How to Be a Mother and Woman with Tenacious Faith

By Lori McDaniel

The wonder of tenacious people is that their words continue to blaze trails in many hearts long after they have died.

I started writing this blog post two weeks before Elisabeth Elliot passed away. I had watched a documentary on the five men who were savagely killed by the Auca Indians.

The words that Elisabeth spoke are not printed in calligraphy and hanging on my wall. However, her words have forever speared my heart.

She reminisced about the day that her friend, Nate Saint, returned from his flight and announced, “I’ve found the Aucas,” and then revealed his plan for five men to go.

What she said next revealed the heart of a woman abandoned to God:

“Don’t you think it would make much better sense if a husband and wife with a baby would go down the river in a canoe? The Aucas certainly would not feel threatened by a man with his wife and baby. I’m willing to do it. Jim, are you willing to do it?” Her husband, Jim, said, “I think it’s a great idea.”

I rewound her words and listened again … and then again.

What mother would ever suggest it to be a good idea to take a child into a warring tribe known for spearing people to death?

Many of us would consider her words to be foolishness; especially since we know the five men were killed. I don’t believe that Elisabeth was careless with her daughter, but rather she was confident in her God.

I can hear the thoughts of many mothers who would say, “I could never do that.” I know! Me too. My thoughts straddle a place of parental-caution and a place of gospel-confidence.  I wrestled with her words and then jotted down these thoughts.

missional womanhood

How to be a mother and woman with tenacious faith:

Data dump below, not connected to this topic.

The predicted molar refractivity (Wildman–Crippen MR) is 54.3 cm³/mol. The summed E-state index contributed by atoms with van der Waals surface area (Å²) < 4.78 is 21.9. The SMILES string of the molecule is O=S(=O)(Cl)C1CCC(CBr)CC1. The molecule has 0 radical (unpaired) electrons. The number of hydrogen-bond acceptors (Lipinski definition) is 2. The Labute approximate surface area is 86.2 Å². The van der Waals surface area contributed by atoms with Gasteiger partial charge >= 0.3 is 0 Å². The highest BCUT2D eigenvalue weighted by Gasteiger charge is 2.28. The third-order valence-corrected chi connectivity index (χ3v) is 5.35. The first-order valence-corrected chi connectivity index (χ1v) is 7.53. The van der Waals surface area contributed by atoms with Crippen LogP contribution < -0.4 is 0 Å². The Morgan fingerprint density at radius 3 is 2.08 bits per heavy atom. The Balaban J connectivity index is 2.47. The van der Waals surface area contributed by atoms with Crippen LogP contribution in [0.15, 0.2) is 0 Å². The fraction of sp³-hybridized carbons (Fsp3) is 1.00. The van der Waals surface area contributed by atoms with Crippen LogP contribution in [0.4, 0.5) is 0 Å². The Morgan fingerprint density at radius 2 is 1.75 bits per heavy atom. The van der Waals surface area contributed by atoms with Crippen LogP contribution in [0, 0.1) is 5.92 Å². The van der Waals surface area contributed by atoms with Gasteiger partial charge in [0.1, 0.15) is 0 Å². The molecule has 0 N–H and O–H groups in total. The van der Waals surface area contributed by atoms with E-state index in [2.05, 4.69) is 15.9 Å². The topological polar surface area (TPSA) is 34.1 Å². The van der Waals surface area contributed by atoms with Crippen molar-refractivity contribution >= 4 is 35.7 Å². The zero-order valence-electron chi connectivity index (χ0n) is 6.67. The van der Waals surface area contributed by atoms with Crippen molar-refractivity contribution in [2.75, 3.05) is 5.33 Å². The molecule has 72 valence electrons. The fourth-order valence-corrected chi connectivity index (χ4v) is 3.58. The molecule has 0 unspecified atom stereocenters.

(These are very personal, and quite honestly, a struggle to continually pray.)

  • Let me be woman who fiercely loves God and allows the gospel to inform how I live my life.
  • Let me be a woman who doesn’t dismiss myself from God’s mission because I have a family, but rather see my family as a vehicle to participate in God’s mission.
  • Let me live on the altar of God, craving that He uncomfortably refine me. It is “no longer I who live, but Christ who lives in me.” (Gal. 2:20)
  • Let me be a mother that raises my children to be sheep, not that stay in the herd, but sheep that are sent out among wolves.  And, let me do so, by first modeling it.
  • Let me be a mom that raises my children in the security of the gospel and not in the safety of cultural-christianity.
  • Let me ponder in my heart the precious gift of my children, but let me not hold them too tightly in my hand.
  • Let me be abandoned to God and willing to risk it all for the name of Jesus Christ.
  • Let me be a woman who does “not fear anything that is frightening.” (Elizabeth Elliot)

Even as I write these things, there is a hesitation in my heart mixed with words that begin with “What if this…” and “What if that … ”

We can have a love for God’s mission and at the same time a fear of joining God in that mission; especially when it concerns our children. When love for God’s mission surpasses fear of the unknown, we begin to exercise a tenacious faith; one blind step at a time. I believe the moment that Elisabeth was willing to go with her child to the Aucas, was preparation for participation in God’s mission.

A couple of years after her husband died, Elisabeth went with her daughter and lived in a village with the Aucas. Many came to faith in Jesus Christ and a gospel revolution took place within that tribe.

What would it require of you to live a tenacious faith?

Published September 28, 2015

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Lori McDaniel

Lori and her husband, Mike McDaniel, and their 3 children were missionaries in Africa before returning to plant Grace Point Church in Bentonville, AR where Mike is Lead Pastor. Lori serves as a Global Mission Catalyst with the IMB, mobilizing churches and leading women to participate in God’s global mission. Lori shares how everyday life can be a life on mission at